Hemodialysis, patients generally have an access point in their arm to which the dialysis machine is connected. On average It takes aobut four hours for the blood that is drawn from your body to be cleansed and returned.
Peritoneal dialysis is more likely to be done at home after you have a catheter placed in your stomach (a minor surgery).
There are two kinds of Peritoneal dialysis, 1) continuous ambulatory and 2) continuous cycling
Continuous cycling peritoneal dialysis is usually done at night. Before retiring you attach the dialysis machine tube to your catheter which pumps a solution into your stomach. It stays there for a few hours so your stomach can act as a filter allowing waste and other fluids to pass through it into the solution.
Continuous ambulatory peritoneal dialysis is much different because you don’t need a machine. You simply run dialysis solution into your abdomen through the catheter and after 4k to 6 hours drain it into a bag. A physician can tell you how often during the day you need to do this
There are several. They include anemia, bone disease, high blood pressure and depression. Some patients on hemodialysis might have also have problems with low blood pressure.
Patients undergoing peritoneal dialysis are at risk of developing peritonitis which is an infection in the stomach lining. Your doctor will likely prescribe antibiotics to treat the problem.
Got questions? Many answers can be found here.
A Kidney Transplant
If it has been determined that a Kidney transplant is your only option this information may prove to be invaluable.
KidneyBuzz.com encourages patients to stay as healthy as possible by managing stress, eating well, and staying active. It is important for patients to remain as well as possible during this time, so they are ready for kidney transplant surgery as soon as a donor organ becomes available. For patients who have a living organ donor, scheduling transplant surgery can take into account the health status of the recipient as well as other factors.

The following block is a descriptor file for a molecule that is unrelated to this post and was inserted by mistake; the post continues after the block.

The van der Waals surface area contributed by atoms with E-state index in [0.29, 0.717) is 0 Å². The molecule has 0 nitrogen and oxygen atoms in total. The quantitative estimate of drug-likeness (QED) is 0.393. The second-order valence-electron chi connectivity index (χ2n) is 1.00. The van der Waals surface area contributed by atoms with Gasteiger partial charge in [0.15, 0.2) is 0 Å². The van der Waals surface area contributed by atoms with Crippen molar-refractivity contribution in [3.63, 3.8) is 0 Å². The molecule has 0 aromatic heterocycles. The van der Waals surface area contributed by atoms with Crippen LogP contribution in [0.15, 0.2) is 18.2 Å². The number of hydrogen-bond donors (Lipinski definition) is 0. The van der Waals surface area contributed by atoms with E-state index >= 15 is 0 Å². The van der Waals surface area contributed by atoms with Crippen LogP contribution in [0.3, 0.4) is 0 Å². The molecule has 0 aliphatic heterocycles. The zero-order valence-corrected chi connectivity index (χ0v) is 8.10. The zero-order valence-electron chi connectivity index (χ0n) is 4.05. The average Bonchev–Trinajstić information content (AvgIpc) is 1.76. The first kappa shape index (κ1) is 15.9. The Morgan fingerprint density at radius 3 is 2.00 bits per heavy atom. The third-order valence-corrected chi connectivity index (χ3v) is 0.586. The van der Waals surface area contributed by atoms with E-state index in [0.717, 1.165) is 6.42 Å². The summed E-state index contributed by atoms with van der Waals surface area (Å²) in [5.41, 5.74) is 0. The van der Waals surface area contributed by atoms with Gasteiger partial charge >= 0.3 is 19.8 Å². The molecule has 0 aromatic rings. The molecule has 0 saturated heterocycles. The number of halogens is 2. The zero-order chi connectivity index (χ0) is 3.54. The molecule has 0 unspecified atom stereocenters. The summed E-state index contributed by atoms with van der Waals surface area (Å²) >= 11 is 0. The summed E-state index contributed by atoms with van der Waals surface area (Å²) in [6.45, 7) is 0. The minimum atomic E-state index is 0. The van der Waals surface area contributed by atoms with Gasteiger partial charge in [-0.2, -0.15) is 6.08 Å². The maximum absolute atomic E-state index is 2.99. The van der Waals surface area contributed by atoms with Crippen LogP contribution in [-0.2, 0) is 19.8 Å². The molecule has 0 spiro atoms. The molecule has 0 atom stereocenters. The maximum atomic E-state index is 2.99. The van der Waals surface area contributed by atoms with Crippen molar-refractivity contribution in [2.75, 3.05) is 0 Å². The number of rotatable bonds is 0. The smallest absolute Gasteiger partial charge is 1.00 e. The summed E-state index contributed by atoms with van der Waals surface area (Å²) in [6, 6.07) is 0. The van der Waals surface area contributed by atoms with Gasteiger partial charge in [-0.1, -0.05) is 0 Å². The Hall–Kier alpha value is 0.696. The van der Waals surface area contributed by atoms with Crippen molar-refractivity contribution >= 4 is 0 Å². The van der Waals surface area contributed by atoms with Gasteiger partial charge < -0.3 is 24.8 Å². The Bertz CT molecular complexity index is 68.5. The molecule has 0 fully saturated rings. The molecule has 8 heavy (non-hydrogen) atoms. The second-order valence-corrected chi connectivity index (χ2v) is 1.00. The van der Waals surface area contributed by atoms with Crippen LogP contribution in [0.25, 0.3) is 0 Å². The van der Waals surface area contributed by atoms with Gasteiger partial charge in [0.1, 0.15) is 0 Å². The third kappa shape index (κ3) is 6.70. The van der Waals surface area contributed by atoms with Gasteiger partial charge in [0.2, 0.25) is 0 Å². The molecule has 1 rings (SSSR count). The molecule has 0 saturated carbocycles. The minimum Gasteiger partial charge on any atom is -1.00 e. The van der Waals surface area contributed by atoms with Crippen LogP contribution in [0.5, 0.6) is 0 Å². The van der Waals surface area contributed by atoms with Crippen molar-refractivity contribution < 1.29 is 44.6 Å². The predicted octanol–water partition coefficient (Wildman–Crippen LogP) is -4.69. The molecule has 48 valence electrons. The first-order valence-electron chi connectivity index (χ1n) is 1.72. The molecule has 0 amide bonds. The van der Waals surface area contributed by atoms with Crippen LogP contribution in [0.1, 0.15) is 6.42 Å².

Manage your stress. Many patients constantly worry about their treatments, blood work results, future surgeries, etc. Education and support groups both online such as KidneyBuzz.com, and offline provide patients with tools and support to manage their stress and cope with the challenges associated with their condition. Recommended Reading: Will You be Ready when Your Time Comes for a Kidney Transplant? (this link and links below from KidneyBuzz)
There are other strategies that you can employ to expedite obtaining a Kidney Transplant including listing at more than one transplant center (Multi-Listing). Research has consistently shown that patients who are strategically Multiple Listed will greatly increase their chances of receiving a Kidney Transplant faster. Nevertheless, only a mere 4.7% of individuals with CKD utilize the Multiple Listing technique.
KidneyBuzz Recommended Reading: “Ins-and -Outs” of Increasing your Chances of Getting a Kidney Faster
There are also website resources available that assist people with CKD to find Kidney Transplant Centers with the lowest average wait times that are the closest to where they live. These free user friendly website tools can be particularly helpful to people who are on a Kidney Transplant Waiting List in a high wait time area because it can significantly increase their access to Kidney Transplant Centers options with far lower wait times. You can email KidneyBuzz.com at email@example.com for more information and direct links to discussed sites.
Once you have determined the treatment track you will take the next big question most people have is, “How do I pay for the it?” Well, if you have regular health insurance that might cover it. If not the National Kidney and Urologic Diseases Information Clearinghouse (NKUDIC) http://kidney.niddk.nih.gov/kudiseases/pubs/financialhelp/ offer this information”